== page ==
The weirdest bug I’ve found in a compiler: MSVC 2017

There’s been discussion on cppitertools about the newest MSVC release (15.7) claiming to be fully standards compliant, which led me here.

The following code fails to compile under MSVC for one reason: the U on lines 4 and 5 is a different name than the T on lines 10 and 11, so the result of the static_assert condition on line 19 is false. (Note that I’m not using std::declval here for simplicity’s sake).

Don’t believe me? Here it is on godbolt, and here’s the same code with gcc, and the same code again with clang. (Note that godbolt doesn’t have the latest MSVC, but I’ve tested all of these with MSVC 15.7)

The exact same with only that U replaced with T on lines 4 and 5 compiles just fine.

You might be thinking: “maybe there’s something special about T that makes this work.” That’s not the case, it works no matter what the name is, just as long as it matches. Here’s the same code with Apple instead of T.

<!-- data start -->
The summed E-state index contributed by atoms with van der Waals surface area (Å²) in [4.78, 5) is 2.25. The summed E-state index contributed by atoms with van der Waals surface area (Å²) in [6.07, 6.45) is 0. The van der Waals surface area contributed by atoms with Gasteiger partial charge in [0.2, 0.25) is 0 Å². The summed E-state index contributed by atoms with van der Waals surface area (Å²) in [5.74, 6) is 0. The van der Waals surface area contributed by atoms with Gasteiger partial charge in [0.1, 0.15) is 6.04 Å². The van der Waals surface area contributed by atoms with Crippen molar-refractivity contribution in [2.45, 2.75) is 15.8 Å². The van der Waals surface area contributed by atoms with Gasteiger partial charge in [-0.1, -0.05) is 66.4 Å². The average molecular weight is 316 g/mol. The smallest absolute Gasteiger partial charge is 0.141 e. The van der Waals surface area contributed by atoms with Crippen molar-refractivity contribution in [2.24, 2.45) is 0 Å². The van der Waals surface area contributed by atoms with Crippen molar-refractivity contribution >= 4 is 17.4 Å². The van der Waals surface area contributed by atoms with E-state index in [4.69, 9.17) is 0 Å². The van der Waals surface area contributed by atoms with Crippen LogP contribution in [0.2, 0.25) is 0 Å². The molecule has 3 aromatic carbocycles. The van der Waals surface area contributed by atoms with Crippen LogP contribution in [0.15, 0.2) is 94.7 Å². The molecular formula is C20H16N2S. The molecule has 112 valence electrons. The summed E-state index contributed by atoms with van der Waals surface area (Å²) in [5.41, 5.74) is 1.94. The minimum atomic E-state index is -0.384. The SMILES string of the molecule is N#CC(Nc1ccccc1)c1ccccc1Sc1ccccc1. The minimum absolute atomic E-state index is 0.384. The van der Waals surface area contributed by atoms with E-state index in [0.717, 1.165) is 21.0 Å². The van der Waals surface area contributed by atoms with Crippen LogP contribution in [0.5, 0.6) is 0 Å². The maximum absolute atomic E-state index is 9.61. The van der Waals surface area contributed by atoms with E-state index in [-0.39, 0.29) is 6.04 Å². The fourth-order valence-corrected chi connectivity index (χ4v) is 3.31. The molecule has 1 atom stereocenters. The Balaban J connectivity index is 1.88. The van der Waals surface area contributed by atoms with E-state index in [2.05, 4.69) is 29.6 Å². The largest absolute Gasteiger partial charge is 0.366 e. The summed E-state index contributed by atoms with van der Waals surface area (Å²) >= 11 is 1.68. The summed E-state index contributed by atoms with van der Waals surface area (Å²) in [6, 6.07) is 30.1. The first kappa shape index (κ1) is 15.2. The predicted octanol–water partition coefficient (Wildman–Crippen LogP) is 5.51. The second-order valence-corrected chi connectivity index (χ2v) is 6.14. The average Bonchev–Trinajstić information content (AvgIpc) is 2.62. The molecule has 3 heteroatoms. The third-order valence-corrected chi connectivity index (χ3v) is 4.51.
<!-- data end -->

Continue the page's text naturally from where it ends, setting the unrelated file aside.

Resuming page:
It gets even stranger. I accidentally compiled something I didn’t mean to, and now I’m even more confused.

The type alias is able to see the T typename somehow, when it shouldn’t be possible (godbolt):

It works even just using template <typename>. It works when templated on an int! It can see HasFunc's T!

However, to get func_type to work outside of a template, I still need to use T as the template parameter or something like tests::func_type<A>wouldn’t work.

The issue doesn’t seem to generalize well. For example this use in a function works fine:

I reported the bug, we’ll see what happens.

I’m lost. Goodnight everyone.